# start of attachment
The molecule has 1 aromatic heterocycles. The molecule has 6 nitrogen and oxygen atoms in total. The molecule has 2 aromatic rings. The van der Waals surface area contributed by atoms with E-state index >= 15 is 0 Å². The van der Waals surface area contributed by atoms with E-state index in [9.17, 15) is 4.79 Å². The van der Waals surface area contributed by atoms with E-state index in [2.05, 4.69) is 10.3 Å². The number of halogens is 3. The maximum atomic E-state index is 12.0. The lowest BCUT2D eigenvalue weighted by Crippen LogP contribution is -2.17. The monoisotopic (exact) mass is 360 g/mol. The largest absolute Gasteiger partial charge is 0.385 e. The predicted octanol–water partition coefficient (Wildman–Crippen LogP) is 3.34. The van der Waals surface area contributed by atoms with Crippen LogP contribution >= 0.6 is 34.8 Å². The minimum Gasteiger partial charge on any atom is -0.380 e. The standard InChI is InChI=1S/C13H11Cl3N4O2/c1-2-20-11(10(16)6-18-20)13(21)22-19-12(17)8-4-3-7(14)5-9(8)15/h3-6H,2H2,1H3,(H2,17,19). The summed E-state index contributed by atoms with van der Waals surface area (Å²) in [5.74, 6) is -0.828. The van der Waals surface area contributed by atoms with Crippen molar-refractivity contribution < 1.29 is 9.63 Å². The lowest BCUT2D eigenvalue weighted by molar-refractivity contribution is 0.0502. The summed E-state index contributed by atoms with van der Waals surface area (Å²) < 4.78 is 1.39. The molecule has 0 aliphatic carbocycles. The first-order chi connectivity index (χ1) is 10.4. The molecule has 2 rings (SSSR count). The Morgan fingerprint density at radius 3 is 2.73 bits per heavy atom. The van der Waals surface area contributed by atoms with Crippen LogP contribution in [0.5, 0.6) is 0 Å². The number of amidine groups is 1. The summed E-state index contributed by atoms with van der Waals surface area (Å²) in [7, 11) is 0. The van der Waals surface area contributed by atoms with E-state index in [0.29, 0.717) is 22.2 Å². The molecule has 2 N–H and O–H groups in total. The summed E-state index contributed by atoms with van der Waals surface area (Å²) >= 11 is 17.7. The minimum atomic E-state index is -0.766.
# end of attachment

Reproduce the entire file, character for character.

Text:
The molecule has 1 aromatic heterocycles. The molecule has 6 nitrogen and oxygen atoms in total. The molecule has 2 aromatic rings. The van der Waals surface area contributed by atoms with E-state index >= 15 is 0 Å². The van der Waals surface area contributed by atoms with E-state index in [9.17, 15) is 4.79 Å². The van der Waals surface area contributed by atoms with E-state index in [2.05, 4.69) is 10.3 Å². The number of halogens is 3. The maximum atomic E-state index is 12.0. The lowest BCUT2D eigenvalue weighted by Crippen LogP contribution is -2.17. The monoisotopic (exact) mass is 360 g/mol. The largest absolute Gasteiger partial charge is 0.385 e. The predicted octanol–water partition coefficient (Wildman–Crippen LogP) is 3.34. The van der Waals surface area contributed by atoms with Crippen LogP contribution >= 0.6 is 34.8 Å². The minimum Gasteiger partial charge on any atom is -0.380 e. The standard InChI is InChI=1S/C13H11Cl3N4O2/c1-2-20-11(10(16)6-18-20)13(21)22-19-12(17)8-4-3-7(14)5-9(8)15/h3-6H,2H2,1H3,(H2,17,19). The summed E-state index contributed by atoms with van der Waals surface area (Å²) in [5.74, 6) is -0.828. The van der Waals surface area contributed by atoms with Crippen molar-refractivity contribution < 1.29 is 9.63 Å². The lowest BCUT2D eigenvalue weighted by molar-refractivity contribution is 0.0502. The summed E-state index contributed by atoms with van der Waals surface area (Å²) < 4.78 is 1.39. The molecule has 0 aliphatic carbocycles. The first-order chi connectivity index (χ1) is 10.4. The molecule has 2 rings (SSSR count). The Morgan fingerprint density at radius 3 is 2.73 bits per heavy atom. The van der Waals surface area contributed by atoms with Crippen LogP contribution in [0.5, 0.6) is 0 Å². The number of amidine groups is 1. The summed E-state index contributed by atoms with van der Waals surface area (Å²) in [7, 11) is 0. The van der Waals surface area contributed by atoms with E-state index in [0.29, 0.717) is 22.2 Å². The molecule has 2 N–H and O–H groups in total. The summed E-state index contributed by atoms with van der Waals surface area (Å²) >= 11 is 17.7. The minimum atomic E-state index is -0.766.